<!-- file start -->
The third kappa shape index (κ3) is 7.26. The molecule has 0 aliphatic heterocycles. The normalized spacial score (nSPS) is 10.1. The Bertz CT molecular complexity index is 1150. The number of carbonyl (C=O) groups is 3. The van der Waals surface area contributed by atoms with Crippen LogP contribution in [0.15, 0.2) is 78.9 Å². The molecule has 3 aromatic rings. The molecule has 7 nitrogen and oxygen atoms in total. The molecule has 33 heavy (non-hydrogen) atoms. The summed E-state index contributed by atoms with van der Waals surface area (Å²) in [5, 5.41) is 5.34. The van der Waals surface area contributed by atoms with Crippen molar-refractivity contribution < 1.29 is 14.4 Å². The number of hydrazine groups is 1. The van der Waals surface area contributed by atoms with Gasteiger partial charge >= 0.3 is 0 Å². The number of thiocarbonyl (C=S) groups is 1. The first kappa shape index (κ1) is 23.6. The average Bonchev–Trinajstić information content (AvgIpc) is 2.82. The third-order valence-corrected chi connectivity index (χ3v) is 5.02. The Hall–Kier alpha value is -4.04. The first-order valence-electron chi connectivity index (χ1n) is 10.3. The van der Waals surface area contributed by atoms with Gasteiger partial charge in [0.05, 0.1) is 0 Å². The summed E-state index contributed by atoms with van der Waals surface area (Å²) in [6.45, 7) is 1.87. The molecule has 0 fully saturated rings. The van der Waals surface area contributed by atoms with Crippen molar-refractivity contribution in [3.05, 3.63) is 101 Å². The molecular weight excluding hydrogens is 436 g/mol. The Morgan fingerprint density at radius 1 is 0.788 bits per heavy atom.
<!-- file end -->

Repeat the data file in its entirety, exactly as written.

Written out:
The third kappa shape index (κ3) is 7.26. The molecule has 0 aliphatic heterocycles. The normalized spacial score (nSPS) is 10.1. The Bertz CT molecular complexity index is 1150. The number of carbonyl (C=O) groups is 3. The van der Waals surface area contributed by atoms with Crippen LogP contribution in [0.15, 0.2) is 78.9 Å². The molecule has 3 aromatic rings. The molecule has 7 nitrogen and oxygen atoms in total. The molecule has 33 heavy (non-hydrogen) atoms. The summed E-state index contributed by atoms with van der Waals surface area (Å²) in [5, 5.41) is 5.34. The van der Waals surface area contributed by atoms with Crippen molar-refractivity contribution < 1.29 is 14.4 Å². The number of hydrazine groups is 1. The van der Waals surface area contributed by atoms with Gasteiger partial charge >= 0.3 is 0 Å². The number of thiocarbonyl (C=S) groups is 1. The first kappa shape index (κ1) is 23.6. The average Bonchev–Trinajstić information content (AvgIpc) is 2.82. The third-order valence-corrected chi connectivity index (χ3v) is 5.02. The Hall–Kier alpha value is -4.04. The first-order valence-electron chi connectivity index (χ1n) is 10.3. The van der Waals surface area contributed by atoms with Gasteiger partial charge in [0.05, 0.1) is 0 Å². The summed E-state index contributed by atoms with van der Waals surface area (Å²) in [6.45, 7) is 1.87. The molecule has 0 fully saturated rings. The van der Waals surface area contributed by atoms with Crippen molar-refractivity contribution in [3.05, 3.63) is 101 Å². The molecular weight excluding hydrogens is 436 g/mol. The Morgan fingerprint density at radius 1 is 0.788 bits per heavy atom.